Francisco Solano López’s legacy is more complex. Being partly responsible for a war that killed 64% of the population and reducing the size of the country by 25%, he has become to Paraguay what Thermopylae is to the Greeks: a transcendent and historically defining person/place in the nation’s history. Enter: Monty Python’s Black Knight. No wonder people are suspicious of nationalism and the nation state.

Even to this day, Paraguay – as the impeachment of President Fernando Lugo in 2012 evinced – is a democratic puppet show.

The Future’s Dull, The Future’s Colorado

The Paraguayan sociologist, Marcial Riquelme, referred to the Stroessner era (1954-1989) as “neo-sultanism”. Well, even post-Stroessner you’d struggle to find too many signs that the pernicious satrapy of the Colorado Party has been curtailed. It’s still the leading party by seats and its influence spreads through the country like bindweed. Half the country lives in poverty and 19% in absolute poverty.

Despite the lofty plans of the incoming Lugo administration in 2008, little has been done to tackle the recurring themes of landlessness, injustice and poverty. Add what the country is doing to its landscape – systematically destroying it by the hectare for soya bean farming and cattle ranching – and you have to wonder about the human capacity for reason. You also have to wonder how those good Christians in the Mennonite and Brazilian colonias can be so sanguine about dispossessing and destroying the lives of people who’ve been in situ millennia before Christ.

Holding Out For A Nero

Ideas of nationhood and national identity have to deal with what is there but the final presentation is always Identikit and subject to revision. In the Paraguayan example, anything contentious goes straight under a highly embroidered carpet; torching your own biosphere becomes land reform; disasters become triumphs; politicians liken themselves to Jesus; kleptocracy, graft and contrabandismo become “democracy” and terror, persecution and poverty are presented as peace with security. It’s ancient Rome prowling on the Paraná. History, like every intellectual exercise, requires a strong nose and a capacity to endure the malodourous and unpalatable if it is to stand any chance of being real.

Helio Vera, the Paraguayan journalist, writer and lawyer describes it aptly: “The past exists not as history but as legend. We do not have historians but troubadours, emotional singers of epic tales, tear-jerking guitar-playing poets of the past.”

From Here To Obscurity

As the book explains, now and again Paraguay emerges into the world’s consciousness, as FIFA World Cup minnows or in a film like The Mission (1986), about the Jesuit reducciones (obedient, indigenous, self-sufficient communities) starring Robert de Niro and Jeremy Irons, only to disappear once again into obscurity. More recently it has come to prominence for destroying its own environment, permitting the illegal expropriation of indigenous land and being blackballed from UNASUR and Mercosur (until elections in 2013) for impeaching its own president by means totally unconstitutional and illegal.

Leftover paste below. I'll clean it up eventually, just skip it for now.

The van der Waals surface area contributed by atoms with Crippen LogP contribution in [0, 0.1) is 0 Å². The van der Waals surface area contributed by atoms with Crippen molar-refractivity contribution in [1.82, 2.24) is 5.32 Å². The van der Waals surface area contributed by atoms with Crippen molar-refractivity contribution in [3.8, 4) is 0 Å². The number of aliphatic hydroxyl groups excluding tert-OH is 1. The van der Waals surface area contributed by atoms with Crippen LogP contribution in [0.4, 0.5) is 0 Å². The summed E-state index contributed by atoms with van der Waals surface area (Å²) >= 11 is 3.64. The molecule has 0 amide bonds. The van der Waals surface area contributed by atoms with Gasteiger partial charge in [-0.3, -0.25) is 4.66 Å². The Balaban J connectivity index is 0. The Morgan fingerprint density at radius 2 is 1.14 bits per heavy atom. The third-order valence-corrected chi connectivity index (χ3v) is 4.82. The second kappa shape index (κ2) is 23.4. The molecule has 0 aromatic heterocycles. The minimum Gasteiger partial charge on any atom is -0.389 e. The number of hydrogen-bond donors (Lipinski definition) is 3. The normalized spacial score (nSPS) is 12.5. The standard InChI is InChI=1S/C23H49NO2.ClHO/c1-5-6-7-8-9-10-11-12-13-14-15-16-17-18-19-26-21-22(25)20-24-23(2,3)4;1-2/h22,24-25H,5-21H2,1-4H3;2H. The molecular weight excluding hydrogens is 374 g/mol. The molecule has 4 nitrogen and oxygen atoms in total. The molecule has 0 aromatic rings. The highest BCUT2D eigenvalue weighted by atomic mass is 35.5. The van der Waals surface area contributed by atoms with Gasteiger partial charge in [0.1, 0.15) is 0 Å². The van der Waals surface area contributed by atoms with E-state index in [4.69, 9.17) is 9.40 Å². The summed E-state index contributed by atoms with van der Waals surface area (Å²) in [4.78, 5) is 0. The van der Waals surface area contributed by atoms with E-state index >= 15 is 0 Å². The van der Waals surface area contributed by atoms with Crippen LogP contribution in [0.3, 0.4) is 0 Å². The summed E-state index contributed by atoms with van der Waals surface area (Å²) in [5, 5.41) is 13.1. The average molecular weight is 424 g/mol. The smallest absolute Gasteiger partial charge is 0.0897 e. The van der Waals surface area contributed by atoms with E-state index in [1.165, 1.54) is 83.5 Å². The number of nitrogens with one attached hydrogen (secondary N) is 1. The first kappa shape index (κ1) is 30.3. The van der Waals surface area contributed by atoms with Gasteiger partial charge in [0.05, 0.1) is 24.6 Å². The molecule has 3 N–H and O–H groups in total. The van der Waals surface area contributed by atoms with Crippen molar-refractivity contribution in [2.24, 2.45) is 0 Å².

The Indomitable Spirit

The Paraguay Reader is an excellent compilation of literature, folklore, anecdote, reportage and academic research. It illustrates the indomitable capacity of the Paraguayan people. In the heroic shorthand of a nation – which exudes the “warrior spirit” of the Guarani – you have to acknowledge the sheer stoicism – or is it the death of memory? – required to endure such iniquity. What’s more in the face of the destruction of the “word”, synonymous with the “soul” in Guarani, the people have not only sidestepped the colonial yoke they have transcended it on one level at least. Despite all efforts, Guarani is the mother tongue. Spanish is the lingua franca of government, officialdom and little else. Similarly, miscegenation has created a culture which offers the most bewildering form of heterogeneous homogenisation. Helio Vera cooks up all the ingredients in Doña Petrona’s Recipe.

Reductio Ad Absurdum

There’s a lot to be said for a melting pot but who would want to tell the Ayoreo – the “uncontacted” – like the Aché and others tribes before them, that they don’t live “here” anymore? This belongs to the Mennonites, Brazilians and Paraguayans; the ranchers, the soya bean farmers or “someone” who lives in Asunción. As Mateo Sebode Chiquenoi, an Ayoreo and former president of the Unión de Nativos Ayoreo de Paraguay put it: “why should they leave the forest to come and live in poverty and in fear of being themselves.”

We’ve been here before. Sitting Bull made similar observations at the Powder River Conference in 1887.
Nice job. If this is an example of the quality of this Latin America Reader series – I’d strongly recommend it.

The Paraguay Reader: History, Culture, Politics is available from Amazon


Follow Sounds and Colours: Twitter / Facebook / Google Plus / Mixcloud / Soundcloud / Bandcamp

Subscribe to the Sounds and Colours Newsletter for regular updates, news and competitions bringing the best of Latin American culture direct to your Inbox.

Share:


Comments

Leave a comment: